Reaction to the Census Bureau’s Updated Parameters

The Data Stewardship Executive Policy Committee announces a higher privacy loss budget and other changes to the Disclosure Avoidance System.

Christopher T. Kenny (Department of Government, Harvard University) , Shiro Kuriwaki (Department of Government, Harvard University) , Cory McCartan (Department of Statistics, Harvard University) , Evan Rosenman (Harvard Data Science Initiative) , Tyler Simko (Department of Government, Harvard University) , Kosuke Imai (Departments of Government and Statistics, Harvard University)
June 9, 2021

On June 9, The Census Bureau released information on their final parameters for the 2020 Census data release. We are grateful that they have incorporated some of the recommendations from our report to help build a better data product for redistricting.

The Bureau has made several welcome changes. They state that they have updated the post-processing component of the Disclosure Avoidance System (DAS) to address the undercounting bias in racially and ethnically diverse areas, which we reported in our analysis. As we recommended, the Bureau has also increased the privacy-loss budget, allocating the increase towards more accurate population and racial counts on geographies at the block group level and higher. We are hopeful that this targeted increase will help attenuate the DAS- induced population change at the voting district and precinct level.

Some unresolved issues remain, however. The Bureau indicates that a new demonstration data product will not be released until September. Yet they plan to first release 2020 census redistricting data, which we expect states and localities to begin using immediately, by August 16, 2021.1 Given the timing, it is unclear how the evaluation of the new demonstration data will affect the upcoming redistricting process and related litigation.  The Bureau also states that there will be no direct increases in accuracy for block-level data, in order to protect privacy.  As this is a key aspect of ensuring the equality of vote and protecting the principle of One Person, One Vote, map drawers and analysts may have to adjust their interpretation of this long-standing principle.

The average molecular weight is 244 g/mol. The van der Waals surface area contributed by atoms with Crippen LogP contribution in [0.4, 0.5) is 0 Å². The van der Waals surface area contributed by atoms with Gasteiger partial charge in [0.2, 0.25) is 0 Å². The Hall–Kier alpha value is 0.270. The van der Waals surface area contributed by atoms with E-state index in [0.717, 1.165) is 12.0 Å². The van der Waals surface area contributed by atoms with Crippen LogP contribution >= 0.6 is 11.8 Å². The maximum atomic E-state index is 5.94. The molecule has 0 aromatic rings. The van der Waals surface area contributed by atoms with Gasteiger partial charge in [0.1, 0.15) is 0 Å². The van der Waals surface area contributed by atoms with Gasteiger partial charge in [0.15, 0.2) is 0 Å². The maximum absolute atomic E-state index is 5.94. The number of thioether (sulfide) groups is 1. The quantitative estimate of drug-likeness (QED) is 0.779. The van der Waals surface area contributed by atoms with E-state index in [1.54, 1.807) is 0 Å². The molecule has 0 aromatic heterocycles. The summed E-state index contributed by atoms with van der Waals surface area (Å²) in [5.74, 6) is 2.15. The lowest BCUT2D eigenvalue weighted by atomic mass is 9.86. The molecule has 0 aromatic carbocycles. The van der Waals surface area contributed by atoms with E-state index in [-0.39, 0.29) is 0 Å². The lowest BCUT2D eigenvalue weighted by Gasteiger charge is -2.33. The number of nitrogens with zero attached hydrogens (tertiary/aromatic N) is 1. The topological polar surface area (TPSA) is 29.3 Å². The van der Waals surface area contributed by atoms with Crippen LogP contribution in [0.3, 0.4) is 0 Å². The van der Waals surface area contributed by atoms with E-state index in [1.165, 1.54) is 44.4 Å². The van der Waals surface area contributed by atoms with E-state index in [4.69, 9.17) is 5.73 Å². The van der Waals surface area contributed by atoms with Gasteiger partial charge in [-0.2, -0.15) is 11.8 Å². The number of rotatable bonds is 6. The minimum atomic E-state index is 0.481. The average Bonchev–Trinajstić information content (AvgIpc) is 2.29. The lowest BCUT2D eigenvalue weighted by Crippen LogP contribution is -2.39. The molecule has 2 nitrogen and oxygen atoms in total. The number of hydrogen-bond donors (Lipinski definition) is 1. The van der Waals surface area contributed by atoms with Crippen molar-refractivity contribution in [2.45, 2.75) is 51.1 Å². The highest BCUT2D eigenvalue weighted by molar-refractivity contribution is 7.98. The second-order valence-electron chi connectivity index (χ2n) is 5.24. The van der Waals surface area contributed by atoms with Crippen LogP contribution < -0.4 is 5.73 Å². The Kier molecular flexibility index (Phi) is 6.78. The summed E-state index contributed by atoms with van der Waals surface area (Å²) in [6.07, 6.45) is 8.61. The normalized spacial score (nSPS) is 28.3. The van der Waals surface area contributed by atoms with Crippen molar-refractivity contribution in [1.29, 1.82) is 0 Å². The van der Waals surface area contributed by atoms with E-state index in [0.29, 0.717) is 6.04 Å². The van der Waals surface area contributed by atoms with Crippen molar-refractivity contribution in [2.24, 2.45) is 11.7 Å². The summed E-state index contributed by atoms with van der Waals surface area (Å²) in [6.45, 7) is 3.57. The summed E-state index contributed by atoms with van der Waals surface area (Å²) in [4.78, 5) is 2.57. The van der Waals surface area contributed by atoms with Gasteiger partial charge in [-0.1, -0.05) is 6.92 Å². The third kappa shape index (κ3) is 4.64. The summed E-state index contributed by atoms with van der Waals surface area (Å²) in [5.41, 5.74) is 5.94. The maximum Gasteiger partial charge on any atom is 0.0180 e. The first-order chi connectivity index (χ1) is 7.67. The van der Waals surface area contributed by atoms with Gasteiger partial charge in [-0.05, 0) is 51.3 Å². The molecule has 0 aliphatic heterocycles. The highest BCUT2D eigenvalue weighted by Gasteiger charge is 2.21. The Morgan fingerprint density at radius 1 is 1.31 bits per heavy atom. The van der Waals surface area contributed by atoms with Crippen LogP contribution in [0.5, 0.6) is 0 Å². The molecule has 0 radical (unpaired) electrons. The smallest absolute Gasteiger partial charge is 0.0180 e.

The Bureau also announced that they plan to release the final version of the DAS code base.  This is an important step for transparency. However, the code alone does not allow analysts to evaluate the impacts of DAS on redistricting and properly account for the additional uncertainty due to the injected noise. We recommend the Bureau also release differentially private noisy population counts that have not been subject to the post-processing steps, as well as parameter values used for noise generation. Although scholarly communities have not fully resolved the issue of incorporating additional noise into redistricting simulation analysis, the availability of such information should facilitate future methodological development. In particular, it is of interest to examine whether or not the additional noise makes it more difficult to detect partisan and racial gerrymandering.

  1. Caliper, who makes the software Maptitude for Redistricting, has announced they will process the legacy format data, and two ALARM Project members have created an R package to process legacy data as well. These types of resources should allow people to immediately begin drawing maps.↩︎